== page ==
I wanted to follow up on last month’s article WWJD About Sweatshops. I think for many people, just the mere suggestion that you oppose sweatshop economics, arouses suspicion that one is anti-capitalistic, perhaps a socialist. I want to set the record straight by offering up some practical solutions to the dreaded global sweatshop phenomenon. I’m not opposed to a well-regulated economy, but for some people, bringing up government regulations can be a non-starter, and I want to transcend the usual arguments between the statist and the libertarian. I’m in favor of drawing upon the organization of the Catholic Church to form healthy economic relationships between producers, consumers, and the middle-men who connect the dots.
Many moons ago, while still a single man, I had a married friend who was trying to build a nest egg early on in his marriage, but seeing that he was in youth ministry- his options were limited. He and his wife invited me over for dinner and discussion of a “business idea”. The business idea turned out to be joining their Amway distribution team.
I was in no position to get involved but I played along out of pure friendship. I attended a couple of the Amway “pep rallies” which were guaranteed to make any red blooded American salivate with visions of naked greed, tempered by Christian suggestions to use some of the excess loot for charity causes. I recall feelings of strange enthusiasm and sadness over the mixing of too many metaphors, holiness and grabbing the brass ring baby! In any case, I bought a kit from my friends out of pity, with no intent to do any distributing or recruiting. Just not my cup of tea at the time.
Now as far as I understand, Amway is a perfectly legitimate business model and relies on grassroots marketing. I think we can baptize it. With my concerns over the labor and environmental conditions in the background of much of the stuff I (we) buy, it seems to me that creating a “Catholic Amway” might just be part of a larger solution to the negative aspects of consumerism. I don’t think that my proposal falls into the category of trying to hide out in a Catholic ghetto, and say the heck with the rest of the world. I already see positive examples of Catholic entities taking up a position in the free economy. We have monks selling computer products (more about them here at National Catholic Register), monks selling coffee, and monks selling beer.
We also have Catholic Relief Services (CRS) offering some Fair Trade opportunities. I’m thinking we could take these excellent examples and build upon them. We have a Church that historically has stepped up to take on roles in society that were in severe crisis or neglect. After the fall of Rome, during the Barbarian times, the Church became an organizer of political and economic activities. I think there are many parallels to the situation of America and the world in general, right now. The need is for the Church to use all her organizational strengths to encourage alternative streams for producers and consumers, with an eye to building up the well-being of the flock, who desire to act as responsible men and women in response to the realities of sweatshops and environmental damage- just like our attempts to bypass the pro-abortion and pro-contraceptives elements in the corporate world.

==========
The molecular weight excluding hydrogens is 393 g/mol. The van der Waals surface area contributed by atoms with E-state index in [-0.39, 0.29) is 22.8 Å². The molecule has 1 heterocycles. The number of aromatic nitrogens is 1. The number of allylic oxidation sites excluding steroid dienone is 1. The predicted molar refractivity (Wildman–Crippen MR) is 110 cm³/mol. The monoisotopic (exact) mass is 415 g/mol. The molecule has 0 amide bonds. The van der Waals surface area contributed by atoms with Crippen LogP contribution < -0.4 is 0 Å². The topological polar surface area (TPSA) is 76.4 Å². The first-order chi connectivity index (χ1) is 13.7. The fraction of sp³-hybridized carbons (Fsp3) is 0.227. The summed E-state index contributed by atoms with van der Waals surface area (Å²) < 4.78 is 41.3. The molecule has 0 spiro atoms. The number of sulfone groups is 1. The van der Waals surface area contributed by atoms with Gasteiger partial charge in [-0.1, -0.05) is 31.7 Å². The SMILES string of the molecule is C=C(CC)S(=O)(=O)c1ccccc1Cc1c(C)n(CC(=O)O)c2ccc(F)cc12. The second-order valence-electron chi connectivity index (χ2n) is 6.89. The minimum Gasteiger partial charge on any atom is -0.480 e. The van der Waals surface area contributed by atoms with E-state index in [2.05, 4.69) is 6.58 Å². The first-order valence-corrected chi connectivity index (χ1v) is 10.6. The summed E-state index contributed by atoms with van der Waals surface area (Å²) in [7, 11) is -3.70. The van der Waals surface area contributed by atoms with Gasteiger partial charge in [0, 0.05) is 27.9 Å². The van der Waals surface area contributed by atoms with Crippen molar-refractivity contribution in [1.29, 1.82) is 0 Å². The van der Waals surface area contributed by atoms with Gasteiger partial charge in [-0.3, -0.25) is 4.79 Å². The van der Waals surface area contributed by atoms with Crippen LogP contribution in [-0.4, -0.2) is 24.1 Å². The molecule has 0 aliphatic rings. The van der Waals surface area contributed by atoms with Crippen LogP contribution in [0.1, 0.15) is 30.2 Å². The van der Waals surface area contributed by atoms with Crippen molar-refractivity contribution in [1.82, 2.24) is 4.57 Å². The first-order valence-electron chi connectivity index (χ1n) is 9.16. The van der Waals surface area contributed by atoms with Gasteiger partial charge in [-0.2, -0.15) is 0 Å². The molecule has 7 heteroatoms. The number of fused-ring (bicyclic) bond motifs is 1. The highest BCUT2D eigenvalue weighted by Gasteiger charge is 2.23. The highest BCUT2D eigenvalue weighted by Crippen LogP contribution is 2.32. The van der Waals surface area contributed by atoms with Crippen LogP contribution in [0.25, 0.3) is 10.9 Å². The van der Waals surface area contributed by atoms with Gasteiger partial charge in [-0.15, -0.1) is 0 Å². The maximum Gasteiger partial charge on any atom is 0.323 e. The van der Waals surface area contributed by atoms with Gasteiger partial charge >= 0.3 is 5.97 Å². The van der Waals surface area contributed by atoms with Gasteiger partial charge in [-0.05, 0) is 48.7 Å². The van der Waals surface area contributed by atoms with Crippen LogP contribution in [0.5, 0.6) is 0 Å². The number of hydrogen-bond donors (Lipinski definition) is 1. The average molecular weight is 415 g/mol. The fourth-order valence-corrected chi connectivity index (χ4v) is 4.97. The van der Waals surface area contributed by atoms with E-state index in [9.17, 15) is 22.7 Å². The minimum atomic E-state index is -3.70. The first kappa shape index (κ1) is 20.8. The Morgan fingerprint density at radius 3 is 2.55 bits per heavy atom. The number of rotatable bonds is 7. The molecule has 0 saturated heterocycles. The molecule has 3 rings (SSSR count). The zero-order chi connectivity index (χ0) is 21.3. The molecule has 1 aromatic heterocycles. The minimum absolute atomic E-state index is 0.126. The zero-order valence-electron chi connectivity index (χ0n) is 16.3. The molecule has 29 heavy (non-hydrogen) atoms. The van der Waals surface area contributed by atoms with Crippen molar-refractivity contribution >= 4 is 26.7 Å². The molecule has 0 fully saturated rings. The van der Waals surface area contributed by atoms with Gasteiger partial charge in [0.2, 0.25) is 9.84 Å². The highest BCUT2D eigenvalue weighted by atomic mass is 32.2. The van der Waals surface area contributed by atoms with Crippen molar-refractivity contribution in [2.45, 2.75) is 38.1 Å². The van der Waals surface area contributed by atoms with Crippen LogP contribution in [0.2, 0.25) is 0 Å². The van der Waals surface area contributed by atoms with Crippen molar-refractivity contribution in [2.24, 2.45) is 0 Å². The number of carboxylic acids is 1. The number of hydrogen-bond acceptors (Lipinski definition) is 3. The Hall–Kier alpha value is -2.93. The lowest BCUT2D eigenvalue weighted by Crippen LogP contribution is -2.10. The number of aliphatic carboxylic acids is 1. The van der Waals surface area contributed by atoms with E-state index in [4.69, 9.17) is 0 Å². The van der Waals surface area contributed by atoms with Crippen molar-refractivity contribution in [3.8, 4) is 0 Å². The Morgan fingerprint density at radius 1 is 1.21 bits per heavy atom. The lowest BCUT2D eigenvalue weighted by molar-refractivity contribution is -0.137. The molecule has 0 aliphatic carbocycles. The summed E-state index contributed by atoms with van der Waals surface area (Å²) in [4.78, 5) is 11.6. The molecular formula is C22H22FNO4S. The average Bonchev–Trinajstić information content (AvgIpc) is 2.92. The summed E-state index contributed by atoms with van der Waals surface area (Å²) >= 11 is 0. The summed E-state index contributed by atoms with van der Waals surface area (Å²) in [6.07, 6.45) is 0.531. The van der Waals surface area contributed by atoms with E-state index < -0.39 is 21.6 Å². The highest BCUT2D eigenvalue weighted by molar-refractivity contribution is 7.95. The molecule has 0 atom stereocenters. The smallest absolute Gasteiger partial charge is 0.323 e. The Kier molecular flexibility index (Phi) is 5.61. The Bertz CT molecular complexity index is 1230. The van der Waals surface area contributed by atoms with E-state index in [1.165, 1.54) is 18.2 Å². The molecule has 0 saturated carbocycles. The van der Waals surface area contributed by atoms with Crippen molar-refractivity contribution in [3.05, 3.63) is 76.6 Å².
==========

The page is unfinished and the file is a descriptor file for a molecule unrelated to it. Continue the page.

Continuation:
I don’t see anything wrong with Catholics building up networks of Catholic producers and consumers, and allowing in everyone who wishes to be part of such a thing. Grace builds upon nature, if we as Catholics offer nothing morally unique or better than what the rest of the world offers in the naturalistic realms, then our appeal to the unconverted will certainly be very much diminished. If we have Popes who offer up nice platitudes about our duty to tackle the problems of global and local poverty and injustice, but we fail to utilize our network of parishes and organizations (such as CRS and the Knights of Columbus) to open up a vein in the economy for more justice and mercy in our consumer habits, then what is the point of the nice sounding words?
The virtue of some kind of a “Catholic Amway” means of distribution of goods is that it seems to fulfill the two big demands of our Catholic social doctrine — for solidarity and subsidiarity. We want to help, not hurt people (laborers) with our money, and we need the person-to-person contact at local levels of society, which just so happens to be the way in which our Church has organized herself along parish and diocesan lines. I can see a way forward that doesn’t rely on the goodness of our current political leaders, who would otherwise be charged with trying to regulate the economy to bring more justice and mercy into the system. Add to this the moral situation of the major global corporate forces, and one can easily see that if relief and rescue is coming- it probably is going to have to be a very Catholic-specific intervention.
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